Kris’ Corner – Protecting your child’s story

by Joy Coordinator

One role of a foster parent which isn’t often discussed is that of “keeper of the story”. And what I mean by that is that as a foster parent, you are tasked with preserving and holding the story of the child entrusted to your care…

So what IS the big deal about the story behind the how and why your child came to live with you? Why should a foster parent “hold” it? Well, first of all, and dare I say most importantly, that story belongs to the child.

Of course, as a foster parent (and possibly adoptive parent), you have stepped into that story and have your own role in it. But what I am talking about primarily is everything that happened prior to that, all the events leading up to a child’s removal, the “good, the bad and the ugly” events…those details and that part of the story belongs to the child. Period.

It is the child’s story to tell, if he chooses, and to whom he chooses. It’s not our place to share. Even if they are events the child could never remember, such as the ones which happened to our son, because the child is so young at the time of removal. I will say that their bodies remember the trauma and neglect, even if their brains do not…but that it possibly a topic for another post.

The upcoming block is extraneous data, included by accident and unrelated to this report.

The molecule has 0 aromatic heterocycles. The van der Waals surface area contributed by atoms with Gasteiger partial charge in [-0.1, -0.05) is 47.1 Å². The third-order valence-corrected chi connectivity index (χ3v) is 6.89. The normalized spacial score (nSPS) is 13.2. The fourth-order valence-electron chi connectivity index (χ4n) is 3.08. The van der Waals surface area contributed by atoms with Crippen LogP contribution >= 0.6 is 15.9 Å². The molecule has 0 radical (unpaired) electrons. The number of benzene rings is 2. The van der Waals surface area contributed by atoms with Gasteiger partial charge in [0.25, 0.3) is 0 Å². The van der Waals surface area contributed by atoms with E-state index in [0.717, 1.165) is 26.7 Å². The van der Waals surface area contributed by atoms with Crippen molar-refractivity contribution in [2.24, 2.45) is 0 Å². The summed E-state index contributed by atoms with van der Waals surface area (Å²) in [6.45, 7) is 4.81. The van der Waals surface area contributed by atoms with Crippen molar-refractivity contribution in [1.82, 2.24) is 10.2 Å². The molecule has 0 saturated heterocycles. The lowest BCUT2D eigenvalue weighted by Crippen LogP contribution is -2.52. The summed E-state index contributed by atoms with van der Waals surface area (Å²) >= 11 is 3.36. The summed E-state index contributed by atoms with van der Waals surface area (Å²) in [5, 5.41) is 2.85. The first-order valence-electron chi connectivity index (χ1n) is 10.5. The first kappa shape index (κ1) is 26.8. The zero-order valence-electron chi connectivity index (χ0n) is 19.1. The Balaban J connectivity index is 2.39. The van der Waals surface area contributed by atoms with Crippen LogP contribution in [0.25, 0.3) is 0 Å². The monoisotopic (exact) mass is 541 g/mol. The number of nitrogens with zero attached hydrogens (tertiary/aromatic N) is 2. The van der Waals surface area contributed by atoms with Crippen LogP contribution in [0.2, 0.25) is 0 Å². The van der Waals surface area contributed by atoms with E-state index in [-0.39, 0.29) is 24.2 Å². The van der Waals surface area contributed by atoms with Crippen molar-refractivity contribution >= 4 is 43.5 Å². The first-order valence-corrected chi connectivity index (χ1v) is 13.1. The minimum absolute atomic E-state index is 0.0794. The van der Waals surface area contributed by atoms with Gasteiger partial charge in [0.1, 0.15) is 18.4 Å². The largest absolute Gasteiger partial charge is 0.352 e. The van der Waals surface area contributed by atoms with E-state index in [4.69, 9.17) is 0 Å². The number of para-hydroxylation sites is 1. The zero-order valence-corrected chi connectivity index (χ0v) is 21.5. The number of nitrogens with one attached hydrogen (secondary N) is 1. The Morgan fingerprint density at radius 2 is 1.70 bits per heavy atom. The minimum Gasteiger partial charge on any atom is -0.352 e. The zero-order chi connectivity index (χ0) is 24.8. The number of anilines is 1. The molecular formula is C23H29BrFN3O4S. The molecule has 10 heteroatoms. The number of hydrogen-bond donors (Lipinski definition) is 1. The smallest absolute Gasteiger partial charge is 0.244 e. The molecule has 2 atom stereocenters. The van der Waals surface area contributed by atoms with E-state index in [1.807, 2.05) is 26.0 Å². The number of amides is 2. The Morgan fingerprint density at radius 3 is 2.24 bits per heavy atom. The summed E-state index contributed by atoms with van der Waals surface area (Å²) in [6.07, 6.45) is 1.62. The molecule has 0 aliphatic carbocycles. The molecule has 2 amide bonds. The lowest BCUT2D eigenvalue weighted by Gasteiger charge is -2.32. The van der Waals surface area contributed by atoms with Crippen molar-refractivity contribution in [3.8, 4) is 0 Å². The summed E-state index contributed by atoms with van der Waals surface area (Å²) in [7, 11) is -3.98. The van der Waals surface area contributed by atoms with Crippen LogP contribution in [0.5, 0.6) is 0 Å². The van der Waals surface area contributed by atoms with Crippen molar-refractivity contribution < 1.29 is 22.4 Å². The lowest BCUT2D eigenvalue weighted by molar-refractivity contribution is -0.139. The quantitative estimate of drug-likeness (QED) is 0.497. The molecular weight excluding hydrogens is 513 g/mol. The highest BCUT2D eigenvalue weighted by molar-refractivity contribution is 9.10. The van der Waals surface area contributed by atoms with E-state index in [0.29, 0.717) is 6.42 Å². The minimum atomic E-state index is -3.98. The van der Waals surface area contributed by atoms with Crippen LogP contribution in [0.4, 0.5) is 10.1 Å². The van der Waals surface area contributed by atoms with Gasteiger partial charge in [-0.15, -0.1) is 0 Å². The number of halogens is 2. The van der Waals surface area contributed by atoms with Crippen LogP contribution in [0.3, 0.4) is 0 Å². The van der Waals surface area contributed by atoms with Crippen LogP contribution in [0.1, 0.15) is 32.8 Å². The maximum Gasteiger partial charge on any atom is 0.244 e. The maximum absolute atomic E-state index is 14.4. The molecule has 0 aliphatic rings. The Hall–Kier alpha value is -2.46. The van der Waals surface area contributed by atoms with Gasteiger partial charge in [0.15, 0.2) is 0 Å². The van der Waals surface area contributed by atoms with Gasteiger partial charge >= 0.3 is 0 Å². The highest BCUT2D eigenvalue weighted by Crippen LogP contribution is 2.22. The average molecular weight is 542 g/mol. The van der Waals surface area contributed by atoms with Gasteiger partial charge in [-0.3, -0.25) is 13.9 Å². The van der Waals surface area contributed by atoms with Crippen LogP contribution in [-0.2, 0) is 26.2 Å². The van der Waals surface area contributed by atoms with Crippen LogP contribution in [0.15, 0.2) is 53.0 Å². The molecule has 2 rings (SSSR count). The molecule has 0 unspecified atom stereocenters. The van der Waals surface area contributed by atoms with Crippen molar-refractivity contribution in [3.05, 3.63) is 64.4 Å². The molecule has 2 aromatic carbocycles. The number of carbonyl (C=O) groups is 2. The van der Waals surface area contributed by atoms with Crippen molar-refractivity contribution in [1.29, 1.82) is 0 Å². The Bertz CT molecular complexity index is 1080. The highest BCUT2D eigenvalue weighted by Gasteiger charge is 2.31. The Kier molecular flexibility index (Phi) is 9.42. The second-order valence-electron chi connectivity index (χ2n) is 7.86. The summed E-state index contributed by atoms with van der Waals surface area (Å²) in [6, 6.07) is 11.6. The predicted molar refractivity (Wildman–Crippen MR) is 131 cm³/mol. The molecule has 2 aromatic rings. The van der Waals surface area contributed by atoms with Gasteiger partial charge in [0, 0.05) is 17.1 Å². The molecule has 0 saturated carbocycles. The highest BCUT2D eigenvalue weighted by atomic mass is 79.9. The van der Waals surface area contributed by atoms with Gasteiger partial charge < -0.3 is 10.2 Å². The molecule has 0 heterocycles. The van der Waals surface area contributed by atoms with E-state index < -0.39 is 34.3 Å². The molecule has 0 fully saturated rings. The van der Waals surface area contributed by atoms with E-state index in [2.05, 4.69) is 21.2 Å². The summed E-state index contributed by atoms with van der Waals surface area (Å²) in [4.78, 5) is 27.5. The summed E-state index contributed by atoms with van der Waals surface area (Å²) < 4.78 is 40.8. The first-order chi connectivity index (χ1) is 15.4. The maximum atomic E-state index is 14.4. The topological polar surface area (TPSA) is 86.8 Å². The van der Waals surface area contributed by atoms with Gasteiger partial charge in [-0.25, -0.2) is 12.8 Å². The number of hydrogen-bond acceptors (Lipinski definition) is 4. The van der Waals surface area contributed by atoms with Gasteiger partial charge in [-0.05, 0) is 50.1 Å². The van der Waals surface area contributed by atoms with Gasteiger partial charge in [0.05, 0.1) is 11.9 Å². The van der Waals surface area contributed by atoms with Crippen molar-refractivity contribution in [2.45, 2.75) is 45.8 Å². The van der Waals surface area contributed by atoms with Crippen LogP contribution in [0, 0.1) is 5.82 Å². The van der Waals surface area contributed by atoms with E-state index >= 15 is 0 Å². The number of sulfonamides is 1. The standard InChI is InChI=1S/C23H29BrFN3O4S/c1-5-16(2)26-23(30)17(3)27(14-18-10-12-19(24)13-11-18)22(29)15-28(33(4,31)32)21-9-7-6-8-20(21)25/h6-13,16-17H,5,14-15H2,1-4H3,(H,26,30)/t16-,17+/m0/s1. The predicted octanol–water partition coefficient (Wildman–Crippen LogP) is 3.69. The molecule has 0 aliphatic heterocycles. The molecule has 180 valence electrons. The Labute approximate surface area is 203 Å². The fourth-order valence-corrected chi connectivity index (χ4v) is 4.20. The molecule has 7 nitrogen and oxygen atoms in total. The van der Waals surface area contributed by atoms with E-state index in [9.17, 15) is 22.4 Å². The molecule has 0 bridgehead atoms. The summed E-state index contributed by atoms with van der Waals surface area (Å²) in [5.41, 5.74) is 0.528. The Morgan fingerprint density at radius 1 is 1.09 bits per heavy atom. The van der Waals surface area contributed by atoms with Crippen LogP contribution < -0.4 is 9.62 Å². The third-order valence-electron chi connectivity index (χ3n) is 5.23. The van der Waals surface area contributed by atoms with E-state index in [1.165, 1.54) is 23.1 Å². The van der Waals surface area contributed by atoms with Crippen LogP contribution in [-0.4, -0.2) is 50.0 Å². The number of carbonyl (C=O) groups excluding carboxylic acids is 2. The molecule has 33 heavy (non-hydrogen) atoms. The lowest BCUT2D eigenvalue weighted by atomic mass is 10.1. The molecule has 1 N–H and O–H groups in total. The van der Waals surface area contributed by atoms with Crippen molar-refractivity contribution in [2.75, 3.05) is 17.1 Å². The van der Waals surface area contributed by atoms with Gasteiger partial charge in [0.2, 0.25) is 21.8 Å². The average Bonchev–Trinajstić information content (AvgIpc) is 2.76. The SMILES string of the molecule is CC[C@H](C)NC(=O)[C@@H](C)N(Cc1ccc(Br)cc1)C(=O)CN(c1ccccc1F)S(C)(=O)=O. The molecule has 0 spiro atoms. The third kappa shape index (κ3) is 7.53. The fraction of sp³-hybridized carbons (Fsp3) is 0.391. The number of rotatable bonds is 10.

One thing I regret, from early on in our foster parenting, was not guarding our foster children’s stories. It was mind-blowing to me, and probably would be to you, the things I was hearing about the cases of these children. What has been done, or not done. Things the biological parents had done, or not done. They are unimaginable to most of us. And so that shock factor, and let’s be totally honest with ourselves…the juicy gossip factor…often leads people to share, myself included. Not just share, but definitely over-share.

All that to say, it was not my place to do. The stories belong to my foster children (and now specifically to my son), and not to me.

I try to think of it in these terms: suppose you have this secret, and maybe it is not something that you did, but something that was done to you…and you found out that a bunch of people know about it. People you didn’t tell, people whom you maybe would not have chosen to tell, had the option been given to you.

But yet they know. How would that make you feel? And how would it make you feel to find out that the people who are supposed to love and protect you the most are the ones that shared that information about you? You’d be crushed, right? So how would kids from hard places feel?

I get it. The shock value of many of these cases is huge. It’s incredibly difficult to comprehend the things that we have heard over the years. It’s unimaginable what foster parents sometimes learn about biological families and things done behind closed doors. But that does not justify sharing (or especially over-sharing) a child’s story.

Just a little something to chew on…

 

Sincerely,

Kris